Danfield’s – Limited Edition 21 Year Old “Classy Hoser”

I know very little about Danfield’s 21, I do know that it was a brand that was once produced at the Schenley distillery (Diageo) in Québec and that it is now produced in Lethbridge Alberta at the Black Velvet distillery (Constellation Brands). It seems to be one of those classic Canadian whisky brands like Gibson’s Finest, which has been bounced around from home to home.

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Like many of the legacy Canadian distillers they have a lot of sleeping barrels aging on site.

This sample is courtesy of @paddockjudge, I had the pleasure of being the recipient of a small box containing a plethora of mysterious elixirs decanted by the man himself. Three of the whiskys inside had instructions concerning the drinking order, this is the first of those samples tasted blind.

Nose: Brown sugar, vanilla and a good dose of spices that seem to stem from the wood, in this case cinnamon and a bit of nutmeg. Loads of oak, like a carpenter’s shop, a little green bell pepper and paraffin, it’s quite a bit nippy.

Water softens the nose, bring in some honey and increasing the vanilla.

Palate: Oak & cedar, warm caramel with loads of brown sugar and baking spices. Grapefruit pith, white pepper and a touch of wax. Surprisingly hot for, 40%. Nice mouthfeel.

Water brings out cardboard, more spices, reduces the bitterness a touch.

Finish. Is medium length, that sweetness you can only get from corn whisky, some astringency from the oak, a little cardboard, and chili pepper not as sweet as on arrival,

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Love the old school packaging

I feel like this is a perfect representation of a classic Canadian whisky, I found the bitterness a bit off putting at first but with time it seems to bring equilibrium to this blend. The wood notes are interesting because they push into the cedar/tobacco like territory. This isn’t my favorite Canadian whisky but it’s hard to deny that this is a well crafted gem in a style that doesn’t seem to be as popular.

Danfield’s 21 yrs Old

40%/ABV

88/100

 

Whistlepig – 10 yr old Single Barrel “Goin’ Whole Hog”

Late last year a friend offered to mule a few bottles from South Carolina if I had them shipped to his place in advance, I attempted to select bottles I knew I would be difficult to obtain in Canada.

In the end two of the three bottles he brought back contained whisky distilled in Canada (the other was a Crown Royal hand selected barrel), the other was this bottle Whistlepig store selection, a single barrel at 56.7% abv for Third Base Market & Spirits.

At this point it’s public knowledge that the 10yr old Whistlepig whisky is 100% rye sourced from Alberta Distillers Limited, a powerhouse of a distillery that has over a million sleeping barrels of some of the best rye whisky. Sadly it’s a whisky that we rarely see on our side of the border in anything but it’s adulterated form (cut down to 40% abv or blended in the case of Dark Horse) or sold back to us by US firms under the guises of brands like Masterson’s, Hochstader’s & Whistlepig. This was the first time I was able to get a taste of ADL juice at cask strength (or nearly).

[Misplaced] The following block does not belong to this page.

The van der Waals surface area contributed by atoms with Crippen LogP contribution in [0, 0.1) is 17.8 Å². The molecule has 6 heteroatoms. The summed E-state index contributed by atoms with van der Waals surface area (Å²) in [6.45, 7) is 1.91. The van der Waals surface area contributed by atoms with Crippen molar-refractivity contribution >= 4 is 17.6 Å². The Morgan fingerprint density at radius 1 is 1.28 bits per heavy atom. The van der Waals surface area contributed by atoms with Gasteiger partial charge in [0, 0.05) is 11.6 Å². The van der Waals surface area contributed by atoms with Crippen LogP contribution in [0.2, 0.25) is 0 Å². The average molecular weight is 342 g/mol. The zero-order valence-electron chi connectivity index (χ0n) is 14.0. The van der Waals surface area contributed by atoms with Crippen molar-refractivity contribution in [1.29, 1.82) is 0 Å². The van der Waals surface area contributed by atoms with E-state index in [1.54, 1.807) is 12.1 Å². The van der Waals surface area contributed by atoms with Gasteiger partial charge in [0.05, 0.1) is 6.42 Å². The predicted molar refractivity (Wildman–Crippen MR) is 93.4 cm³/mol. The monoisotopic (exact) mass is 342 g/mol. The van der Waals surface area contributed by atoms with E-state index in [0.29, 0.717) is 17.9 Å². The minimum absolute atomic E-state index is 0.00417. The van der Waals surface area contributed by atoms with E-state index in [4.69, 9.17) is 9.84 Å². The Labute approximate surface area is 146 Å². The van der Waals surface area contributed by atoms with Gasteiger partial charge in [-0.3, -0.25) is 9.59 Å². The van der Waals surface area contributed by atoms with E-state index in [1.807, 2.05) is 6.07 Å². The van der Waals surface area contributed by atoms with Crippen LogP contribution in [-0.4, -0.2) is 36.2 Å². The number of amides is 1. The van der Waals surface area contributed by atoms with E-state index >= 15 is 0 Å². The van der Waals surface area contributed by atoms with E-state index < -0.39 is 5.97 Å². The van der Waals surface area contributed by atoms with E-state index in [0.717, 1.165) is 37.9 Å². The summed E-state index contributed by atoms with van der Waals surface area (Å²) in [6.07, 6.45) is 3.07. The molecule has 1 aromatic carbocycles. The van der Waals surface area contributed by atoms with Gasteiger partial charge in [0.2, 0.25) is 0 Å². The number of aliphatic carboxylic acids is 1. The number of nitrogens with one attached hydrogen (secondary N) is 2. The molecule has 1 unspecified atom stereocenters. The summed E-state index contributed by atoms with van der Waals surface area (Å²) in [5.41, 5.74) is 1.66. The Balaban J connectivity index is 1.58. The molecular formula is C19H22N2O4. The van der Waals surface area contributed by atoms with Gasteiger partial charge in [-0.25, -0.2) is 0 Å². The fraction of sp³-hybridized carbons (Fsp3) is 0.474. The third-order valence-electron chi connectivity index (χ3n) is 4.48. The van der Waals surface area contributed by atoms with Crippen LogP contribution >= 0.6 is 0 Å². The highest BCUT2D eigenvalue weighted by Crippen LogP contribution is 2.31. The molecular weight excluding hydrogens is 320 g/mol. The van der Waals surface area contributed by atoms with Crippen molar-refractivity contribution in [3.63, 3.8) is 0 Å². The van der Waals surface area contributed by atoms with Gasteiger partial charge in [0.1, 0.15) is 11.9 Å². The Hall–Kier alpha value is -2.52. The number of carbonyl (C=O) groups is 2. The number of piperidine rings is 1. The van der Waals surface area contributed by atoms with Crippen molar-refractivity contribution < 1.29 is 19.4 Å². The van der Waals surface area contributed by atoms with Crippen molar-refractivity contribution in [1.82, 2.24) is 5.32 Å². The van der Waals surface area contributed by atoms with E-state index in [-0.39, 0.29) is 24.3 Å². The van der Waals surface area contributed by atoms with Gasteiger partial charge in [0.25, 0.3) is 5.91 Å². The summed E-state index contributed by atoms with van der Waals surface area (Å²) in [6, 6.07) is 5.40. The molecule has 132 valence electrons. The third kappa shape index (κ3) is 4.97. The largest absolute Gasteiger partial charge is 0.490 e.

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In good company.

Nose: Waxy, rising brioche dough, rye toast and orange peel. It has a floral cologne like note, a bit of sandalwood, there is oak but it’s restrained. There is an almost soapy note but it’s fresh and clean it works well. The payoff with this whisky is to let it air out and then it really opens up, a sweet maple syrup like note with that mineral tang. Fresh and fermented grain, coriander seed and mint finishing on a bit of prune, almost like in Armagnac (perhaps from oak?)

Palate: Dry & sharp, floral & aromatic, there is a slight heat reminded you that this is almost 57% abv. Then it bursts with rye bread, a touch of cumin, apricots, candy apple & butter tarts. Full bodied, earthy and sweet salted caramel & cracked pepper, after the initial tickle there’s very little burn on palate.

Finish: Creamy like eating flan or pannacotta, more oak, earthy sprouted rye and a slight chalkiness, green fresh coriander like feeling.

The Blab: This is a great full bodied dram, more of a winter whisky than a fresh summery one. The bottle is in it’s last third and It’s lost some steam on the nose, it’s a bit closed and lost some of it’s initial peppery-ness and full throttle in your face rye.

That said the palate has bloomed I don’t remember getting as much dried fruits at first. This is really a sipper it takes time to discover and let everything come into play, it has a pleasant mineral waxiness that goes well with the sweetness, no dill notes either… I wish I could get a group together to buy a cask of this stuff.

Whistlepig 10 yr old “Third Base Market & Spirits” store selection

56.7% ABV

88/100

Pike Creek 21 European Oak Finish – Northern Border Collection 2018 Preview part IV

On May 5th 2018 I was at Spirit of Toronto with fellow Connosr members Nozinan and Paddockjudge, we attended the Wiser’s Masterclass that was given by Dr. Don Livermore. We were presented with the 6 new expressions that would be released by the distillery in 2018, you can find parts I, II & III here.